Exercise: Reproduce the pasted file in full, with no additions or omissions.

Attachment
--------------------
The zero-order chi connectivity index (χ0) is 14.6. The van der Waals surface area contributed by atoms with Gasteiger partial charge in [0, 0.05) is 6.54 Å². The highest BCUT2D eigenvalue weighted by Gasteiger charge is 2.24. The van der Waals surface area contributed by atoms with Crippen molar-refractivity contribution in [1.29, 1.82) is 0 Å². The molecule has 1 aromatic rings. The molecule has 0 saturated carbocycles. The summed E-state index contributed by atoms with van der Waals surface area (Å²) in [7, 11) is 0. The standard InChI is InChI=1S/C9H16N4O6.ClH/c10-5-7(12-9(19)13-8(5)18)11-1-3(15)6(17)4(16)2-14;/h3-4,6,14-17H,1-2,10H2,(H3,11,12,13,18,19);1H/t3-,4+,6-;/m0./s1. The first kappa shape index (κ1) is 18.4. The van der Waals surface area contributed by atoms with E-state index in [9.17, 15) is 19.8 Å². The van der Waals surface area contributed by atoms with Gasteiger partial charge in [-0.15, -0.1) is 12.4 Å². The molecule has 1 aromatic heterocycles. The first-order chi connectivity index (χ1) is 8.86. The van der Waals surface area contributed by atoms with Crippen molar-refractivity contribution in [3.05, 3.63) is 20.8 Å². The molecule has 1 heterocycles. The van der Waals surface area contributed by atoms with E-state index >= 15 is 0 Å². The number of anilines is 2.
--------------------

The zero-order chi connectivity index (χ0) is 14.6. The van der Waals surface area contributed by atoms with Gasteiger partial charge in [0, 0.05) is 6.54 Å². The highest BCUT2D eigenvalue weighted by Gasteiger charge is 2.24. The van der Waals surface area contributed by atoms with Crippen molar-refractivity contribution in [1.29, 1.82) is 0 Å². The molecule has 1 aromatic rings. The molecule has 0 saturated carbocycles. The summed E-state index contributed by atoms with van der Waals surface area (Å²) in [7, 11) is 0. The standard InChI is InChI=1S/C9H16N4O6.ClH/c10-5-7(12-9(19)13-8(5)18)11-1-3(15)6(17)4(16)2-14;/h3-4,6,14-17H,1-2,10H2,(H3,11,12,13,18,19);1H/t3-,4+,6-;/m0./s1. The first kappa shape index (κ1) is 18.4. The van der Waals surface area contributed by atoms with E-state index in [9.17, 15) is 19.8 Å². The van der Waals surface area contributed by atoms with Gasteiger partial charge in [-0.15, -0.1) is 12.4 Å². The molecule has 1 aromatic heterocycles. The first-order chi connectivity index (χ1) is 8.86. The van der Waals surface area contributed by atoms with Crippen molar-refractivity contribution in [3.05, 3.63) is 20.8 Å². The molecule has 1 heterocycles. The van der Waals surface area contributed by atoms with E-state index >= 15 is 0 Å². The number of anilines is 2.